In August 2011 Malcolm West, Ray Wicks, Peter Hofman and myself had a get together at Datchet. Later in 2011 Valerie and I had a holiday near Dorchester. In late 2011 Sharon Holland asked me to do a history of Portsmouth anaesthetic department. I wasn’t working full time and I jumped at the opportunity. For the next eighteen months and beyond I was preoccupied with this task. I started by interviewing Don MacDougall, and subsequently was in touch with many former and present members of the department (Chris Linton, John Moon, Gary Smith, Anne Thornberry etc). Brother John did an enormous amount of work putting it on to my website. In April 2012 Valerie and I had a holiday in Whitchurch Canonicorum, and in the summer of 2012 I had a get together at Wisley with Geoff Talbot and John Fox (see photo 192). In July 2012 I did the Otter half mile at Henley (see photo 193). In September 2012 I won two tennis finals at the tennis club, one with Mike Hope and one with Sue Palmer. Later in September we had the 45th reunion of graduation with my year at St Mary’s Hospital. On 21/11/2012 Juniper was born at St Richard’s Hospital, Chichester (see attached photos of her taken in 2013, one by herself (Photo 194 and one with her mother 195). Valerie and I had another holiday in late 2012, this time in Norfolk.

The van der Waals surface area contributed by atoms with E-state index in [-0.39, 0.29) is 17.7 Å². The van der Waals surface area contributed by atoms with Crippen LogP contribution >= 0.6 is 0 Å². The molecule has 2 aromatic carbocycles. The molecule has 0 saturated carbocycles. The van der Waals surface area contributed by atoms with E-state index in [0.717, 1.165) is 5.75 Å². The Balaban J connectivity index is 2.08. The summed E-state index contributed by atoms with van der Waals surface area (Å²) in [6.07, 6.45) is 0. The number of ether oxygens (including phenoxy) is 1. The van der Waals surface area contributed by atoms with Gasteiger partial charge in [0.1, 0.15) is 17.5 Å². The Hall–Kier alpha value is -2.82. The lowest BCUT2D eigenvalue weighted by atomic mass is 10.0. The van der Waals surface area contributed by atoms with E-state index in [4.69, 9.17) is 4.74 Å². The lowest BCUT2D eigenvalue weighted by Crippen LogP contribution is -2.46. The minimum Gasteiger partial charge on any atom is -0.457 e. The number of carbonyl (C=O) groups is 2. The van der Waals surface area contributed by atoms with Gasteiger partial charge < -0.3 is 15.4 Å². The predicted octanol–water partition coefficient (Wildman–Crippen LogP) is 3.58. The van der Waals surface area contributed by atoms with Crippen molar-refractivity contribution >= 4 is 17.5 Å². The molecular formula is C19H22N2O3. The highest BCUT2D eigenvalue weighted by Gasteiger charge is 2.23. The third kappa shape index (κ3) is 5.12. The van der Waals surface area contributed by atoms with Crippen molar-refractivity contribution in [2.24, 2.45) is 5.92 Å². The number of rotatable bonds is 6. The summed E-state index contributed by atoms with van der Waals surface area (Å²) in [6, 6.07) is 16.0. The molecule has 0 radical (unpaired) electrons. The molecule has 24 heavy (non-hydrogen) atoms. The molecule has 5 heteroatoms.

192 Summer 2012. Geoff Talbot, RJP, John Fox
    193 Henley 2012
    194 Juniper
    195 Youngest Daughter and Juniper

Chapter 27

2013 to 2015

age 69-71